Study offers insights into management of invasive paperbark trees
The paperbark tree (Melaleuca quinquenervia) was introduced to the U.S. from Australia in the 1900s. Unfortunately, it went on to become a weedy invader that has dominated natural landscapes across southern Florida, including the fragile wetlands of the Everglades.
According to an article in the journal Invasive Plant Science and Management (IPSM), one of the challenges in managing the paperbark species is its large seedbank. A single, large tree located within a dense stand can retain as many as 9 million viable seeds. The seeds are contained in capsules within the tree canopy and are released in response to disturbances, including wildfires and even the application of herbicides.
Researchers conducting a 13-year study of Florida paperbark populations say a biological control program launched by state and federal authorities has helped to slow the plant's invasive capacity. Now seedlings, saplings and large trees are continuously attacked by weevils, psyllids and galling flies.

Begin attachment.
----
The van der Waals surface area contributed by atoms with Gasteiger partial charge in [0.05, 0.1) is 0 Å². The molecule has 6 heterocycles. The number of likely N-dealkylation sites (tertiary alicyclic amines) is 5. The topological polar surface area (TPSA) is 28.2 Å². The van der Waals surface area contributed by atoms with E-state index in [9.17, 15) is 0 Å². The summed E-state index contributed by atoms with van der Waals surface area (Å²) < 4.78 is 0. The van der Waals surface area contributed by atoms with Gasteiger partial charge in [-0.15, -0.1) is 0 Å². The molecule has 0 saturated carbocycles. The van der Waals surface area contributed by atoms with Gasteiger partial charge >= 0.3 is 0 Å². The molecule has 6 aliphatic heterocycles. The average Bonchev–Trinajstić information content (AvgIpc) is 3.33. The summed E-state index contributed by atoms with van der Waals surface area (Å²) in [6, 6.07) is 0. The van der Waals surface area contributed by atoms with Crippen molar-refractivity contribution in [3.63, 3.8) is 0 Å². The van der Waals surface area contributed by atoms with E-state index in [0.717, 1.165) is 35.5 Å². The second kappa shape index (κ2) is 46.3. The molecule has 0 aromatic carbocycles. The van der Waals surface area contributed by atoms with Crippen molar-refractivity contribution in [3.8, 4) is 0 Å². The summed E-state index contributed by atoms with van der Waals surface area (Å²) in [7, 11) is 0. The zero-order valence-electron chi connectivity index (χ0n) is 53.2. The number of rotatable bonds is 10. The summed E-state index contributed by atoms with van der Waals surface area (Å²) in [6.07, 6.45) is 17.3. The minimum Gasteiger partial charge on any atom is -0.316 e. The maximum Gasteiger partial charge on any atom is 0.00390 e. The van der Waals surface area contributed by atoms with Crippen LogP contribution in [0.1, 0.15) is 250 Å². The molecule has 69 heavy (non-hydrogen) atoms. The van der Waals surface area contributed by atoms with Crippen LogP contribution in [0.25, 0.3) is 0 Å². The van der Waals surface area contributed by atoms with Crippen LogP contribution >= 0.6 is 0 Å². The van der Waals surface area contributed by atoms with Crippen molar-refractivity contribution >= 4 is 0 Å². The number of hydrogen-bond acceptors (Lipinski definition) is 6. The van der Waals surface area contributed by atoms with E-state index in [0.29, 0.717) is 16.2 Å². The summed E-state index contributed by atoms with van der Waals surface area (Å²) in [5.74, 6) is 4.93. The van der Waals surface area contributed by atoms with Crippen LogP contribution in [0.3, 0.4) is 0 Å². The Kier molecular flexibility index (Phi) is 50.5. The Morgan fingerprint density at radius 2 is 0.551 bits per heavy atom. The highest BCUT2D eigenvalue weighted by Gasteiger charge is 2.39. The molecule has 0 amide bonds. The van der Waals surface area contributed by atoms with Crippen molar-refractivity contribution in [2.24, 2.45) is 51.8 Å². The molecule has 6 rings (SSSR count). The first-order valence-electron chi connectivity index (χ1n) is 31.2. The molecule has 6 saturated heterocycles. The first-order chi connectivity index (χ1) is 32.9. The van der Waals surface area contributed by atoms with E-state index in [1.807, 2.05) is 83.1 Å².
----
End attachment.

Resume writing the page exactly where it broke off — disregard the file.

After implementation of biological controls, there was a reduction of greater than 95 percent in the size of new populations of paperbark tree that emerged following wildfires. The biological controls have helped to reduce seedling and sapling density, slow their growth and inhibit surviving plants from achieving the capacity to reproduce for many years. One example: After a 1998 fire, the density of paperbark tree was reduced by 96.3 percent. By 2005, none of the remaining recruits had produced seed capsules.
Researchers say insights from Florida's experience can help other communities facing a paperbark invasion bring new focus to their control efforts.
"Our study shows biological controls help to suppress new growth, which can be left for a decade or more before any additional treatment is needed," said Philip Tipping, leader of the USDA-ARS Invasive Plant Research Laboratory in Davie, Florida. "As a result, land managers can prioritize removing large, reproductive trees instead of treating newly emerged populations."